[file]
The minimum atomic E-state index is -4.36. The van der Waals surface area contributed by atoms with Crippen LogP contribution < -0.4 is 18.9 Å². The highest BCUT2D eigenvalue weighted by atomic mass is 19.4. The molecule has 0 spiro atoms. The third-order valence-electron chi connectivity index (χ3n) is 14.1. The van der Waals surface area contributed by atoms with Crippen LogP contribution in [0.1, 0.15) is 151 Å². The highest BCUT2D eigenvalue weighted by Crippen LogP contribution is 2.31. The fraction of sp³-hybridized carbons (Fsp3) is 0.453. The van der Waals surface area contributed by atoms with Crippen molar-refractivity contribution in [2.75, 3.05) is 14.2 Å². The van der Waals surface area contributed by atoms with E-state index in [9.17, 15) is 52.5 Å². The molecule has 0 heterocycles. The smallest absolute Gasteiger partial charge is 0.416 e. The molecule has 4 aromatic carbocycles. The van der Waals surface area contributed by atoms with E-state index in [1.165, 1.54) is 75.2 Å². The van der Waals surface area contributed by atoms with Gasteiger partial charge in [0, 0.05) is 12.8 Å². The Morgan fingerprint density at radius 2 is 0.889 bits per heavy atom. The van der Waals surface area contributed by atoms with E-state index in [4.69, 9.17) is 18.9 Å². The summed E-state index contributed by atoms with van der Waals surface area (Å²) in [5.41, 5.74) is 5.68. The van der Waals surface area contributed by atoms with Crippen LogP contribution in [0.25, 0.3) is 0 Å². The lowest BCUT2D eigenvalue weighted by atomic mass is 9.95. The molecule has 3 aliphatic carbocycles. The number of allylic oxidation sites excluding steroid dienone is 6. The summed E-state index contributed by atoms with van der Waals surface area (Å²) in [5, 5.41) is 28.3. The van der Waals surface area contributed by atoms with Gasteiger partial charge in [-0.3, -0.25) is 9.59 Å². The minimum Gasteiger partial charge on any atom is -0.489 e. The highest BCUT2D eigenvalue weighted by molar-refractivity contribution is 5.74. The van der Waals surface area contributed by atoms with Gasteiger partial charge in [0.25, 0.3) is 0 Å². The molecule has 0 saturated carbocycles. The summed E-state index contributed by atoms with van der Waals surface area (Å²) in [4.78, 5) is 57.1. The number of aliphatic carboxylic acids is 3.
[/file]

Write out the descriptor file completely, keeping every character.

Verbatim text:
The minimum atomic E-state index is -4.36. The van der Waals surface area contributed by atoms with Crippen LogP contribution < -0.4 is 18.9 Å². The highest BCUT2D eigenvalue weighted by atomic mass is 19.4. The molecule has 0 spiro atoms. The third-order valence-electron chi connectivity index (χ3n) is 14.1. The van der Waals surface area contributed by atoms with Crippen LogP contribution in [0.1, 0.15) is 151 Å². The highest BCUT2D eigenvalue weighted by Crippen LogP contribution is 2.31. The fraction of sp³-hybridized carbons (Fsp3) is 0.453. The van der Waals surface area contributed by atoms with Crippen molar-refractivity contribution in [2.75, 3.05) is 14.2 Å². The van der Waals surface area contributed by atoms with E-state index in [9.17, 15) is 52.5 Å². The molecule has 0 heterocycles. The smallest absolute Gasteiger partial charge is 0.416 e. The molecule has 4 aromatic carbocycles. The van der Waals surface area contributed by atoms with E-state index in [1.165, 1.54) is 75.2 Å². The van der Waals surface area contributed by atoms with Gasteiger partial charge in [0, 0.05) is 12.8 Å². The Morgan fingerprint density at radius 2 is 0.889 bits per heavy atom. The van der Waals surface area contributed by atoms with E-state index in [4.69, 9.17) is 18.9 Å². The summed E-state index contributed by atoms with van der Waals surface area (Å²) in [5.41, 5.74) is 5.68. The van der Waals surface area contributed by atoms with Crippen LogP contribution in [0.25, 0.3) is 0 Å². The lowest BCUT2D eigenvalue weighted by atomic mass is 9.95. The molecule has 3 aliphatic carbocycles. The number of allylic oxidation sites excluding steroid dienone is 6. The summed E-state index contributed by atoms with van der Waals surface area (Å²) in [5, 5.41) is 28.3. The van der Waals surface area contributed by atoms with Gasteiger partial charge in [-0.3, -0.25) is 9.59 Å². The minimum Gasteiger partial charge on any atom is -0.489 e. The highest BCUT2D eigenvalue weighted by molar-refractivity contribution is 5.74. The van der Waals surface area contributed by atoms with Gasteiger partial charge in [0.25, 0.3) is 0 Å². The molecule has 0 saturated carbocycles. The summed E-state index contributed by atoms with van der Waals surface area (Å²) in [4.78, 5) is 57.1. The number of aliphatic carboxylic acids is 3.